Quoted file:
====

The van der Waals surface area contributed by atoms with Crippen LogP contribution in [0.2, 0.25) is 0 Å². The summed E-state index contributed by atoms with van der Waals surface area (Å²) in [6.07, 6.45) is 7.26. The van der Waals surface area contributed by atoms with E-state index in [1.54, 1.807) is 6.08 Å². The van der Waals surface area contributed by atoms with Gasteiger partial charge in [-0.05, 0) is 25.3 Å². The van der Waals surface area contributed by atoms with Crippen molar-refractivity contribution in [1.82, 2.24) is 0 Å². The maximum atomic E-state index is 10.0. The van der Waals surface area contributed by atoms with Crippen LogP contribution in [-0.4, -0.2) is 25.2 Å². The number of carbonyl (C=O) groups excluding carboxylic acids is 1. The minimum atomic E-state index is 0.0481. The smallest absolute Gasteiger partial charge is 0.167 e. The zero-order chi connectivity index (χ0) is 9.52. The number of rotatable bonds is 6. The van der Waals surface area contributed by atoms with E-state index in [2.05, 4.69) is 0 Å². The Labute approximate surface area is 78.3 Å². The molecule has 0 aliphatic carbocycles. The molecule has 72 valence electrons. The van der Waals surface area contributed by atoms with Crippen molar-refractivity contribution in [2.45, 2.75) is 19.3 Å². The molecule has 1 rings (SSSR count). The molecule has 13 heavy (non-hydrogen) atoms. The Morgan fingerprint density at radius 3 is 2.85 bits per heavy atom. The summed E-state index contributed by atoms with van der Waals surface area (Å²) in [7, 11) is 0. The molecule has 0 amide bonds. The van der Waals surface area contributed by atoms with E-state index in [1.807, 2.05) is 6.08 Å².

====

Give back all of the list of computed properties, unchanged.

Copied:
The van der Waals surface area contributed by atoms with Crippen LogP contribution in [0.2, 0.25) is 0 Å². The summed E-state index contributed by atoms with van der Waals surface area (Å²) in [6.07, 6.45) is 7.26. The van der Waals surface area contributed by atoms with E-state index in [1.54, 1.807) is 6.08 Å². The van der Waals surface area contributed by atoms with Gasteiger partial charge in [-0.05, 0) is 25.3 Å². The van der Waals surface area contributed by atoms with Crippen molar-refractivity contribution in [1.82, 2.24) is 0 Å². The maximum atomic E-state index is 10.0. The van der Waals surface area contributed by atoms with Crippen LogP contribution in [-0.4, -0.2) is 25.2 Å². The number of carbonyl (C=O) groups excluding carboxylic acids is 1. The minimum atomic E-state index is 0.0481. The smallest absolute Gasteiger partial charge is 0.167 e. The zero-order chi connectivity index (χ0) is 9.52. The number of rotatable bonds is 6. The van der Waals surface area contributed by atoms with E-state index in [2.05, 4.69) is 0 Å². The Labute approximate surface area is 78.3 Å². The molecule has 0 aliphatic carbocycles. The molecule has 72 valence electrons. The van der Waals surface area contributed by atoms with Crippen molar-refractivity contribution in [2.45, 2.75) is 19.3 Å². The molecule has 1 rings (SSSR count). The molecule has 13 heavy (non-hydrogen) atoms. The Morgan fingerprint density at radius 3 is 2.85 bits per heavy atom. The summed E-state index contributed by atoms with van der Waals surface area (Å²) in [7, 11) is 0. The molecule has 0 amide bonds. The van der Waals surface area contributed by atoms with E-state index in [1.807, 2.05) is 6.08 Å².